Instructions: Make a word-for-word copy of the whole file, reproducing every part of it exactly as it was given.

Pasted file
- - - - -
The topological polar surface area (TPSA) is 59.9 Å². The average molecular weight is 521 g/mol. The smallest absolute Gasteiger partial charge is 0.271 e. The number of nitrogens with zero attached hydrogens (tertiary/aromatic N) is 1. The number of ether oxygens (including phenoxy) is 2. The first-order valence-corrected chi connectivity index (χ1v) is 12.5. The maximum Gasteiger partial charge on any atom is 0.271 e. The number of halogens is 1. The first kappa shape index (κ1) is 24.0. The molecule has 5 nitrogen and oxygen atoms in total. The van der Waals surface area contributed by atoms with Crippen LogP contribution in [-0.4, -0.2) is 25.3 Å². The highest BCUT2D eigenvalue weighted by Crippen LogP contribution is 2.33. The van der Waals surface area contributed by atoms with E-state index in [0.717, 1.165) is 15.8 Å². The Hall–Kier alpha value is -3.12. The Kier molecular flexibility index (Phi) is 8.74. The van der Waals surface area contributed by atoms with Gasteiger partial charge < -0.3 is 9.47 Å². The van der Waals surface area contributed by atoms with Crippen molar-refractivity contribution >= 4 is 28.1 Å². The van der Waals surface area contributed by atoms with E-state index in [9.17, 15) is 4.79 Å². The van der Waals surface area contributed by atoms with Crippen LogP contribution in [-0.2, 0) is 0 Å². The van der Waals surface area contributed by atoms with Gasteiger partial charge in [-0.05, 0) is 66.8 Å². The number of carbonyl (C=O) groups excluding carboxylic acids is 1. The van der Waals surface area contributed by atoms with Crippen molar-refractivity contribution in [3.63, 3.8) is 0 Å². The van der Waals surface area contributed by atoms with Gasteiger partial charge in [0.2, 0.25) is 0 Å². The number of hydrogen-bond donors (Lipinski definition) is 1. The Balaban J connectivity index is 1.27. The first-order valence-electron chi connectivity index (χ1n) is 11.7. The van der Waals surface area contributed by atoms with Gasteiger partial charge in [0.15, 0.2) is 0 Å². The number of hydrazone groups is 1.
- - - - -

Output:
The topological polar surface area (TPSA) is 59.9 Å². The average molecular weight is 521 g/mol. The smallest absolute Gasteiger partial charge is 0.271 e. The number of nitrogens with zero attached hydrogens (tertiary/aromatic N) is 1. The number of ether oxygens (including phenoxy) is 2. The first-order valence-corrected chi connectivity index (χ1v) is 12.5. The maximum Gasteiger partial charge on any atom is 0.271 e. The number of halogens is 1. The first kappa shape index (κ1) is 24.0. The molecule has 5 nitrogen and oxygen atoms in total. The van der Waals surface area contributed by atoms with Crippen LogP contribution in [-0.4, -0.2) is 25.3 Å². The highest BCUT2D eigenvalue weighted by Crippen LogP contribution is 2.33. The van der Waals surface area contributed by atoms with E-state index in [0.717, 1.165) is 15.8 Å². The Hall–Kier alpha value is -3.12. The Kier molecular flexibility index (Phi) is 8.74. The van der Waals surface area contributed by atoms with Gasteiger partial charge < -0.3 is 9.47 Å². The van der Waals surface area contributed by atoms with Crippen molar-refractivity contribution >= 4 is 28.1 Å². The van der Waals surface area contributed by atoms with E-state index in [9.17, 15) is 4.79 Å². The van der Waals surface area contributed by atoms with Crippen LogP contribution in [-0.2, 0) is 0 Å². The van der Waals surface area contributed by atoms with Gasteiger partial charge in [-0.05, 0) is 66.8 Å². The number of carbonyl (C=O) groups excluding carboxylic acids is 1. The van der Waals surface area contributed by atoms with Crippen molar-refractivity contribution in [3.63, 3.8) is 0 Å². The van der Waals surface area contributed by atoms with Gasteiger partial charge in [0.2, 0.25) is 0 Å². The number of hydrogen-bond donors (Lipinski definition) is 1. The Balaban J connectivity index is 1.27. The first-order valence-electron chi connectivity index (χ1n) is 11.7. The van der Waals surface area contributed by atoms with Gasteiger partial charge in [0.15, 0.2) is 0 Å². The number of hydrazone groups is 1.